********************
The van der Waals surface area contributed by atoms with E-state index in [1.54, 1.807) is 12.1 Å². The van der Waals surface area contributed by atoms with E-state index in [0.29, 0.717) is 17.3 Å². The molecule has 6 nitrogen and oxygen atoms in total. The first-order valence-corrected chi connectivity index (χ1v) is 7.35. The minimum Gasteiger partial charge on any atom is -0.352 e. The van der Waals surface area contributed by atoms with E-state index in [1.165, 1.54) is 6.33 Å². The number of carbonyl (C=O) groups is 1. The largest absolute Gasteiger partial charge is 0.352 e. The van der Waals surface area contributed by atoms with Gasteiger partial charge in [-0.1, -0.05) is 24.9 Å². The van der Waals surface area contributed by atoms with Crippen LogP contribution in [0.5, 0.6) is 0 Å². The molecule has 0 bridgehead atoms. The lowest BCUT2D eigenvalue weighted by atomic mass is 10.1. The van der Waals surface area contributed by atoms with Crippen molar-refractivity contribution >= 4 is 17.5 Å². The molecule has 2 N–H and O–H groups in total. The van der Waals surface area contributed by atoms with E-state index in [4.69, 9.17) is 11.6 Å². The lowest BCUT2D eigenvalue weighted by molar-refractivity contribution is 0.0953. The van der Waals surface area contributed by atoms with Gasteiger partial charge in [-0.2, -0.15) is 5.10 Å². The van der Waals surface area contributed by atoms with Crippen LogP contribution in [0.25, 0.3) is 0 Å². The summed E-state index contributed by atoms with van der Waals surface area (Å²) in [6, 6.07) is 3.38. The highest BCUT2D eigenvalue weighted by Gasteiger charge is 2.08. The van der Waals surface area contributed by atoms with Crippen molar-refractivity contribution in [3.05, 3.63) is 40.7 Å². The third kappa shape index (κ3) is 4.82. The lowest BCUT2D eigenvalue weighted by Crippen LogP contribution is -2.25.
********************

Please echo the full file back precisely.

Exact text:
The van der Waals surface area contributed by atoms with E-state index in [1.54, 1.807) is 12.1 Å². The van der Waals surface area contributed by atoms with E-state index in [0.29, 0.717) is 17.3 Å². The molecule has 6 nitrogen and oxygen atoms in total. The first-order valence-corrected chi connectivity index (χ1v) is 7.35. The minimum Gasteiger partial charge on any atom is -0.352 e. The van der Waals surface area contributed by atoms with E-state index in [1.165, 1.54) is 6.33 Å². The number of carbonyl (C=O) groups is 1. The largest absolute Gasteiger partial charge is 0.352 e. The van der Waals surface area contributed by atoms with Gasteiger partial charge in [-0.1, -0.05) is 24.9 Å². The van der Waals surface area contributed by atoms with Crippen LogP contribution in [0.5, 0.6) is 0 Å². The molecule has 0 bridgehead atoms. The lowest BCUT2D eigenvalue weighted by atomic mass is 10.1. The van der Waals surface area contributed by atoms with Crippen molar-refractivity contribution >= 4 is 17.5 Å². The molecule has 2 N–H and O–H groups in total. The van der Waals surface area contributed by atoms with E-state index in [4.69, 9.17) is 11.6 Å². The lowest BCUT2D eigenvalue weighted by molar-refractivity contribution is 0.0953. The van der Waals surface area contributed by atoms with Gasteiger partial charge in [-0.2, -0.15) is 5.10 Å². The van der Waals surface area contributed by atoms with Crippen LogP contribution in [0.25, 0.3) is 0 Å². The summed E-state index contributed by atoms with van der Waals surface area (Å²) in [6, 6.07) is 3.38. The highest BCUT2D eigenvalue weighted by Gasteiger charge is 2.08. The van der Waals surface area contributed by atoms with Crippen molar-refractivity contribution in [3.05, 3.63) is 40.7 Å². The third kappa shape index (κ3) is 4.82. The lowest BCUT2D eigenvalue weighted by Crippen LogP contribution is -2.25.